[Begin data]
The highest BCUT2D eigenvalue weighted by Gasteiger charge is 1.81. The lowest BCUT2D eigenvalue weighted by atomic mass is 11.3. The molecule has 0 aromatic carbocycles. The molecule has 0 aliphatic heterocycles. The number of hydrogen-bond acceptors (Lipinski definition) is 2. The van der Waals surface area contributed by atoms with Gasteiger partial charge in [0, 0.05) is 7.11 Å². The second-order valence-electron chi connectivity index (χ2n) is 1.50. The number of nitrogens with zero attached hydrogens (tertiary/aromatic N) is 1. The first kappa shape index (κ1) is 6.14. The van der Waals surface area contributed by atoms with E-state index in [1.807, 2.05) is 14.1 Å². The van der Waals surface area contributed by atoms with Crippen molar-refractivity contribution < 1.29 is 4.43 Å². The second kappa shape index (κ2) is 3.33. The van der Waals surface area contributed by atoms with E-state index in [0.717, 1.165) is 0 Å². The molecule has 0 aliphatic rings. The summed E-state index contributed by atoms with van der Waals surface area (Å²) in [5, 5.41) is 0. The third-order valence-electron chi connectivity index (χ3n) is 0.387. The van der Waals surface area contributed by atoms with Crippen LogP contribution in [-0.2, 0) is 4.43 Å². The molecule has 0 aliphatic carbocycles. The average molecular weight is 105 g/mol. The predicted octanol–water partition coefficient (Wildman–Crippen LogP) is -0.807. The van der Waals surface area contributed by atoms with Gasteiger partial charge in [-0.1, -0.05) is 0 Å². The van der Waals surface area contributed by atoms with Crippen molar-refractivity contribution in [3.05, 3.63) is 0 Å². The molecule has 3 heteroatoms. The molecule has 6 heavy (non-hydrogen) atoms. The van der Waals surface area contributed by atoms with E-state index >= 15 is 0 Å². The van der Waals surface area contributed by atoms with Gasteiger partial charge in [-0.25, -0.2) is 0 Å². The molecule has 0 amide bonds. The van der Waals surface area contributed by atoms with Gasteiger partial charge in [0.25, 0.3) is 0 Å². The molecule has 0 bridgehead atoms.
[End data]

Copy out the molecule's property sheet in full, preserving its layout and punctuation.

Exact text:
The highest BCUT2D eigenvalue weighted by Gasteiger charge is 1.81. The lowest BCUT2D eigenvalue weighted by atomic mass is 11.3. The molecule has 0 aromatic carbocycles. The molecule has 0 aliphatic heterocycles. The number of hydrogen-bond acceptors (Lipinski definition) is 2. The van der Waals surface area contributed by atoms with Gasteiger partial charge in [0, 0.05) is 7.11 Å². The second-order valence-electron chi connectivity index (χ2n) is 1.50. The number of nitrogens with zero attached hydrogens (tertiary/aromatic N) is 1. The first kappa shape index (κ1) is 6.14. The van der Waals surface area contributed by atoms with E-state index in [1.807, 2.05) is 14.1 Å². The van der Waals surface area contributed by atoms with Crippen molar-refractivity contribution < 1.29 is 4.43 Å². The second kappa shape index (κ2) is 3.33. The van der Waals surface area contributed by atoms with E-state index in [0.717, 1.165) is 0 Å². The molecule has 0 aliphatic rings. The summed E-state index contributed by atoms with van der Waals surface area (Å²) in [5, 5.41) is 0. The third-order valence-electron chi connectivity index (χ3n) is 0.387. The van der Waals surface area contributed by atoms with Crippen LogP contribution in [-0.2, 0) is 4.43 Å². The molecule has 0 aliphatic carbocycles. The average molecular weight is 105 g/mol. The predicted octanol–water partition coefficient (Wildman–Crippen LogP) is -0.807. The van der Waals surface area contributed by atoms with Gasteiger partial charge in [-0.1, -0.05) is 0 Å². The van der Waals surface area contributed by atoms with Crippen molar-refractivity contribution in [3.05, 3.63) is 0 Å². The molecule has 3 heteroatoms. The molecule has 6 heavy (non-hydrogen) atoms. The van der Waals surface area contributed by atoms with E-state index >= 15 is 0 Å². The van der Waals surface area contributed by atoms with Gasteiger partial charge in [-0.25, -0.2) is 0 Å². The molecule has 0 amide bonds. The van der Waals surface area contributed by atoms with Gasteiger partial charge in [0.25, 0.3) is 0 Å². The molecule has 0 bridgehead atoms.